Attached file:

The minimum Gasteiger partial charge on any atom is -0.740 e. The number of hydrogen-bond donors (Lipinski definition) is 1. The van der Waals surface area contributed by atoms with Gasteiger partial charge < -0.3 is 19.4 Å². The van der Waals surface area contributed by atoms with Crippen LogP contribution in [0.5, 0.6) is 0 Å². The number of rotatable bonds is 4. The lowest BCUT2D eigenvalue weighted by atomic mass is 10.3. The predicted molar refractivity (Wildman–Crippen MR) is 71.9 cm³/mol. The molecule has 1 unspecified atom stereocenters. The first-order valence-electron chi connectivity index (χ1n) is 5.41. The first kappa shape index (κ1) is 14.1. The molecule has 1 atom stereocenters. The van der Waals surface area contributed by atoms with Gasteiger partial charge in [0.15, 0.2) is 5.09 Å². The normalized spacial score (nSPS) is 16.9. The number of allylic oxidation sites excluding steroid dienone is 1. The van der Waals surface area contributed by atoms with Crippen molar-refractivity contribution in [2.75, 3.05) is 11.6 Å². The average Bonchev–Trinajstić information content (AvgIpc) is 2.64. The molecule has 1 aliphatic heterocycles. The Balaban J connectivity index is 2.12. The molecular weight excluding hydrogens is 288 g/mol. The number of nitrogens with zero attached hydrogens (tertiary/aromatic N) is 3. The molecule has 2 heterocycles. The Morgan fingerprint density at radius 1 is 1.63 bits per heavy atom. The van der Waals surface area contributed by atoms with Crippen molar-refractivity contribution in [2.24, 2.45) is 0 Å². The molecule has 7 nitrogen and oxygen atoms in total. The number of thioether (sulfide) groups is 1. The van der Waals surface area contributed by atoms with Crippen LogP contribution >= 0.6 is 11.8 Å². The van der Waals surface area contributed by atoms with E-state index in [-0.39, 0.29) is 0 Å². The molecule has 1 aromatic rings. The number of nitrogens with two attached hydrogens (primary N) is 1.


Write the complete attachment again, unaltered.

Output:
The minimum Gasteiger partial charge on any atom is -0.740 e. The number of hydrogen-bond donors (Lipinski definition) is 1. The van der Waals surface area contributed by atoms with Gasteiger partial charge < -0.3 is 19.4 Å². The van der Waals surface area contributed by atoms with Crippen LogP contribution in [0.5, 0.6) is 0 Å². The number of rotatable bonds is 4. The lowest BCUT2D eigenvalue weighted by atomic mass is 10.3. The predicted molar refractivity (Wildman–Crippen MR) is 71.9 cm³/mol. The molecule has 1 unspecified atom stereocenters. The first-order valence-electron chi connectivity index (χ1n) is 5.41. The first kappa shape index (κ1) is 14.1. The molecule has 1 atom stereocenters. The van der Waals surface area contributed by atoms with Gasteiger partial charge in [0.15, 0.2) is 5.09 Å². The normalized spacial score (nSPS) is 16.9. The number of allylic oxidation sites excluding steroid dienone is 1. The van der Waals surface area contributed by atoms with Crippen molar-refractivity contribution in [2.75, 3.05) is 11.6 Å². The average Bonchev–Trinajstić information content (AvgIpc) is 2.64. The molecule has 1 aliphatic heterocycles. The Balaban J connectivity index is 2.12. The molecular weight excluding hydrogens is 288 g/mol. The number of nitrogens with zero attached hydrogens (tertiary/aromatic N) is 3. The molecule has 2 heterocycles. The Morgan fingerprint density at radius 1 is 1.63 bits per heavy atom. The van der Waals surface area contributed by atoms with Crippen molar-refractivity contribution in [2.24, 2.45) is 0 Å². The molecule has 7 nitrogen and oxygen atoms in total. The number of thioether (sulfide) groups is 1. The van der Waals surface area contributed by atoms with Crippen LogP contribution >= 0.6 is 11.8 Å². The van der Waals surface area contributed by atoms with E-state index in [-0.39, 0.29) is 0 Å². The molecule has 1 aromatic rings. The number of nitrogens with two attached hydrogens (primary N) is 1.